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On Unix, when I press up arrow key, it shows this string, but while scanf, it does not take it as input. Please explain how to take it as input. Can we something like compare the character by charater like first ^[ is Esc key and so on?

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That's the escape sequence generated by that key. '^[' is CTRL-[ (the ESC character), and the other two characters are '[' and 'A'.

If you want to process them, you'll need to read all three characters and decide that they mean the user pressed the up-arrow key.

Whether or not you can do this with your scanf depends on the format string. I would be using a lower level of character input for this.

I never use [f]scanf in real code since failure results in you not knowing where the input pointer is located. For line-based input, I find it's always better to use fgets and then sscanf the string retrieved.

But, as I said, you should be using getc and its brethren for low-level character I/O. Or find a higher level function such as readline under Linux, or other libraries that know to convert it into special keycodes such as VK_KEY_UP that you can process.

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Okay I got it.I have one problem. Like in shell,as soon as when we press the arrow key, it shows the command history instantaneouly. But the above comaprison method requires to take new line terminated string and then compare character by charac.Please tell me how does the shell processes the above 3 character combination as soonas the charater is pressed? –  avd Oct 1 '09 at 7:19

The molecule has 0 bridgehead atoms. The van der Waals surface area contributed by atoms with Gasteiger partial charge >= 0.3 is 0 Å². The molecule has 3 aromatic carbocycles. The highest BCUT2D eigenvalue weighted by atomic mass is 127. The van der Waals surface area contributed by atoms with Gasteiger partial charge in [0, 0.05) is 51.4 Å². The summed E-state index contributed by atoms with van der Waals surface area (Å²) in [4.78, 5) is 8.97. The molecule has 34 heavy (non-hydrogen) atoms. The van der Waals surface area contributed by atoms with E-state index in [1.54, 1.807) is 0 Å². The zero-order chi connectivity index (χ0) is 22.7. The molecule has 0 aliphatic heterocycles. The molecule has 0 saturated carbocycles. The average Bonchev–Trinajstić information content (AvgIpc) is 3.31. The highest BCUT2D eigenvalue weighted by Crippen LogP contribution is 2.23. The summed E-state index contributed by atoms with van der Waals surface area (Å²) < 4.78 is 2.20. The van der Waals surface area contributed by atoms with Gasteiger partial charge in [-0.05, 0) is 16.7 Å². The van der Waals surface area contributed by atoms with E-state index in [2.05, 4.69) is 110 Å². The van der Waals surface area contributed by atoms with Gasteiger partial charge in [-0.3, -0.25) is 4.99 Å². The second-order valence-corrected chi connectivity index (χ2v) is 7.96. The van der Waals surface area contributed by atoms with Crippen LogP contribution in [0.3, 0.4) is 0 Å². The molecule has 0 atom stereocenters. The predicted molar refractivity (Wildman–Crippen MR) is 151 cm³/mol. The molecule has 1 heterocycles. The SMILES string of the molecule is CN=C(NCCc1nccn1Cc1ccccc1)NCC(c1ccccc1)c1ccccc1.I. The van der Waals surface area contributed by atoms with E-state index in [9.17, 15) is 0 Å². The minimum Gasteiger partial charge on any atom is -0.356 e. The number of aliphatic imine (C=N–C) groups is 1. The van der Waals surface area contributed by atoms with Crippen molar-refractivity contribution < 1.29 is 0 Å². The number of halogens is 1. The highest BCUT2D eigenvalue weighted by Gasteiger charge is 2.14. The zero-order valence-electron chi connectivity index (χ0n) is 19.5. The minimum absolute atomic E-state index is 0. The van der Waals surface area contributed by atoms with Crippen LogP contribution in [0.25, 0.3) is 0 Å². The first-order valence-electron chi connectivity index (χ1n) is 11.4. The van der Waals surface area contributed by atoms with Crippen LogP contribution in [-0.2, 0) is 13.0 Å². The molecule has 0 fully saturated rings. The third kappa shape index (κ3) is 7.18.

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It sets the terminal to RAW mode. In this mode, the terminal sends you the characters as they are typed. In COOKED mode (the default for apps), the terminal collects a whole line and then sends that to the app. –  Aaron Digulla Oct 1 '09 at 7:22
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More than likely, bash (or readline which I think it uses under the covers) has put the terminal into raw mode where characters are given immediately to the application. The alternative is cooked mode where only a complete line is deliverd to the app. This is from the early days when it was inefficient to have the computer process charcaters. The mainframe was even worse in that it sent whole screens up to the program when you pressed ENTER. –  paxdiablo Oct 1 '09 at 7:23
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If you want to allow command line editing in your app, check put the readline library. –  Aaron Digulla Oct 1 '09 at 7:23

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